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Corporate Governance in India

with Vijaya Marisetty, Associate Professor, IIMB

Corporate governance is a critical aspect of modern businesses with their reliance on the smooth functioning of principal-agent relationships. There are multiple stakeholders involved like equity holders, debt holders, customers, employees and society. Balancing the interests of all parties is a challenging task. This is even more so in developing economies like India where markets and regulatory structures are yet to mature, and where business groups are prevalent. In this interview with Vijaya B. Marisetty, faculty in Finance and Control area at IIM Bangalore with active research interests and publications on corporate governance, we seek to understand the concept of corporate governance, the challenge of the business and family ownership structures, effectiveness of Indian regulatory framework and other external mechanisms of ensuring good governance in the Indian companies.


Given the complex task of managing the interests of multiple stakeholders, it is important for a firm to first define their order of precedence. This will allow the firm to be governed according to its vision and objectives. In developing countries, the uncertain nature of the external environment and underdeveloped capital markets leads to the creation of family business groups, since group firms can prop, co-insure and support each other, thus giving them a better chance to survive than standalone firms. However, there are concerns that promoters of group firms may engage in tunnelling of funds, as was tried unsuccessfully in the Satyam case. Also, given the prevalence of cross-holdings by group firms, an investor should bear in mind that there are both firm-level and group-level risks to consider, when investing in such firms. Moving to governance mechanisms, market reactions are an effective external mechanism of governance, since they directly and instantly affect the value of the listed firm. Regulation is often a reactive measure and no matter how good on paper, it still needs to be enforced. Hearteningly, India has been improving on the regulatory front. However, the market for corporate control and the influence of institutional investors remain marginal in India given the concentration of ownership in the hands of promoters.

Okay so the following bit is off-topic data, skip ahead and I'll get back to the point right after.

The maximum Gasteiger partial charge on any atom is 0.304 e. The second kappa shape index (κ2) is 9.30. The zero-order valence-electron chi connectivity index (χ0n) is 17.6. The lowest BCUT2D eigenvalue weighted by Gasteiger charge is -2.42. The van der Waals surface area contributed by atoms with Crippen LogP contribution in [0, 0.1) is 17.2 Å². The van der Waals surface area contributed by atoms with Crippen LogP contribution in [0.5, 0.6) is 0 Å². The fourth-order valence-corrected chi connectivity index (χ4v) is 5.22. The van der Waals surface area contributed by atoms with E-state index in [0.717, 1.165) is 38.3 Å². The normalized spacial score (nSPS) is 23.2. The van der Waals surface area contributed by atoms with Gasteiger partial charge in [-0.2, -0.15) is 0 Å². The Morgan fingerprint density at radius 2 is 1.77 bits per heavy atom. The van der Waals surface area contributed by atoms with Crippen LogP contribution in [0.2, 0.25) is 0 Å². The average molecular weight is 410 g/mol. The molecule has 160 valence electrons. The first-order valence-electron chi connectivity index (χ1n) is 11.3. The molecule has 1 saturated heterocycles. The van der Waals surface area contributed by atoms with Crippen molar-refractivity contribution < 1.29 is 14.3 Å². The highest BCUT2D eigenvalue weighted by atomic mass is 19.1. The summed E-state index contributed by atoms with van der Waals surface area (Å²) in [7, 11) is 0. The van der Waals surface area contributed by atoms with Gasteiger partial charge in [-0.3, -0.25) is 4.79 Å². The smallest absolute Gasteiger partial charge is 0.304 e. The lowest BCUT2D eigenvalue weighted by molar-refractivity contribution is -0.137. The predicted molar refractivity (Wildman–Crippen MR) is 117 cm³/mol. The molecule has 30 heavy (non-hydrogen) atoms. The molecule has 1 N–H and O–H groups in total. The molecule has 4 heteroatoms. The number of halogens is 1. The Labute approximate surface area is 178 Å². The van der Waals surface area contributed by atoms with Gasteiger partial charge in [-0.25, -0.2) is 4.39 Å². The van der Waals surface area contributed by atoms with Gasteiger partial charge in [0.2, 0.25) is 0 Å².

From the interview

"We have to convert things like honesty, ethics, integrity of all stakeholders into a set of rules and principles which is not that easy."
(On the difficulty of governing human behavior in firms)

"As we progress, we tend to see less of [business] groups and more of standalones simply because, as the external markets become more competitive, you dont need to be a business group."
(On the link between economic development and corporate holding structure)

"In the long run, if propping activities (group firms supporting each other) even out against tunnelling activities, there is every chance that group affiliates can survive better than standalone firms."
(On the pros and cons of being an affiliate firm)

“Regulation is a reactive measure not a proactive measure.”
(On regulation as a mechanism for corporate governance)

“Enforcement of law is a collective effort of the whole system including market regulators, banks and courts etc.”
(On enforcement of corporate governance standards)

“Concentration of ownership precludes the market for corporate control in India.”
(On unique challenges in India and the limited scope of corporate control mechanisms such as hostile takeovers and institutional investors)


Vijaya Marisetty is an Associate Professor in the area of Finance and Control at the Indian Institute of Management, Bangalore. He has a PhD in Finance from Monash University, Australia. His research interests include Capital Markets, Market Microstructure, and Fund Management. He is an Executive Board member of the Asian Finance Association and has won several awards for his research and publications, including Post Doctoral Fellowship from the Wharton School for his research into Indian family business groups. Prior to joining IIM Bangalore, he was a senior lecturer at Monash University.


Mr. Sanjay Kalra, Former CEO, Tech Mahindra

Sourav Mukherji, Associate Professor, on Knowledge Management in Indian Software Firms

Dr. Catherine Nickerson, Associate Editor, Journal of Business Communication (Sage)

Dr.Trilochan Sastry, Professor, IIM Bangalore

Dr. Padmini Srinivasan, Assistant Professor, IIM Bangalore

Dr.R. Srinivasan, Associate Professor, IIM Bangalore

Dr. Vijaya Marisetty, Associate Professor, IIM Bangalore

Dr. Rajeev Gowda, Professor, IIM Bangalore
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